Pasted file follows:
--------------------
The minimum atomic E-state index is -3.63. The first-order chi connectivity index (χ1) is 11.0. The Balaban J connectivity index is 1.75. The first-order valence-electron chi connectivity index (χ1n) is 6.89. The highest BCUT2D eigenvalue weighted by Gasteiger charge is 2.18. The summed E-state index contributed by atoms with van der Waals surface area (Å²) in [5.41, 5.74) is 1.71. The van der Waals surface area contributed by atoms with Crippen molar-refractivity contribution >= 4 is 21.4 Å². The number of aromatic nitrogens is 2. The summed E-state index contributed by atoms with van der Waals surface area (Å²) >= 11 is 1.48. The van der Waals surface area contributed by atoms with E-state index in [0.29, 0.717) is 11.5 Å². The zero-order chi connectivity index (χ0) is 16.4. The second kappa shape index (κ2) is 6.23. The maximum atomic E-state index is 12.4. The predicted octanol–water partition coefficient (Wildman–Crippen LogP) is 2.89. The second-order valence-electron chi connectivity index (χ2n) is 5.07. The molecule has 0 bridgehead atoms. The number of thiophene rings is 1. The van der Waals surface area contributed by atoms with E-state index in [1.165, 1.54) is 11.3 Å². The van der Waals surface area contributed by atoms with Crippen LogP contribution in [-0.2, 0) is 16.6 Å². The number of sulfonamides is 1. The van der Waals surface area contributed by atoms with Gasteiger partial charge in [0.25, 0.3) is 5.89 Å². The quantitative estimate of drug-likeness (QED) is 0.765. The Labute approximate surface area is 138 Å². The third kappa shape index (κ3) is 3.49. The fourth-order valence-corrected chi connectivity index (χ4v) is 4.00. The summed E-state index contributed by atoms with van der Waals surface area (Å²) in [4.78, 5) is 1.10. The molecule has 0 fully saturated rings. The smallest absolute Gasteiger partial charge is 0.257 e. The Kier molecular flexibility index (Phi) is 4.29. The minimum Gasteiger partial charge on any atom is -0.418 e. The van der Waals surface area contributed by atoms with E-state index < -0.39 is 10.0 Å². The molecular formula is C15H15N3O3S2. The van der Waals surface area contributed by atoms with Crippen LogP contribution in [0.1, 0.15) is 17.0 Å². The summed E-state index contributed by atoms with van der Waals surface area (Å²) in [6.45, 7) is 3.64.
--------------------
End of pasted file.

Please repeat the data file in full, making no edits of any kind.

The minimum atomic E-state index is -3.63. The first-order chi connectivity index (χ1) is 11.0. The Balaban J connectivity index is 1.75. The first-order valence-electron chi connectivity index (χ1n) is 6.89. The highest BCUT2D eigenvalue weighted by Gasteiger charge is 2.18. The summed E-state index contributed by atoms with van der Waals surface area (Å²) in [5.41, 5.74) is 1.71. The van der Waals surface area contributed by atoms with Crippen molar-refractivity contribution >= 4 is 21.4 Å². The number of aromatic nitrogens is 2. The summed E-state index contributed by atoms with van der Waals surface area (Å²) >= 11 is 1.48. The van der Waals surface area contributed by atoms with E-state index in [0.29, 0.717) is 11.5 Å². The zero-order chi connectivity index (χ0) is 16.4. The second kappa shape index (κ2) is 6.23. The maximum atomic E-state index is 12.4. The predicted octanol–water partition coefficient (Wildman–Crippen LogP) is 2.89. The second-order valence-electron chi connectivity index (χ2n) is 5.07. The molecule has 0 bridgehead atoms. The number of thiophene rings is 1. The van der Waals surface area contributed by atoms with E-state index in [1.165, 1.54) is 11.3 Å². The van der Waals surface area contributed by atoms with Crippen LogP contribution in [-0.2, 0) is 16.6 Å². The number of sulfonamides is 1. The van der Waals surface area contributed by atoms with Gasteiger partial charge in [0.25, 0.3) is 5.89 Å². The quantitative estimate of drug-likeness (QED) is 0.765. The Labute approximate surface area is 138 Å². The third kappa shape index (κ3) is 3.49. The fourth-order valence-corrected chi connectivity index (χ4v) is 4.00. The summed E-state index contributed by atoms with van der Waals surface area (Å²) in [4.78, 5) is 1.10. The molecule has 0 fully saturated rings. The smallest absolute Gasteiger partial charge is 0.257 e. The Kier molecular flexibility index (Phi) is 4.29. The minimum Gasteiger partial charge on any atom is -0.418 e. The van der Waals surface area contributed by atoms with E-state index < -0.39 is 10.0 Å². The molecular formula is C15H15N3O3S2. The van der Waals surface area contributed by atoms with Crippen LogP contribution in [0.1, 0.15) is 17.0 Å². The summed E-state index contributed by atoms with van der Waals surface area (Å²) in [6.45, 7) is 3.64.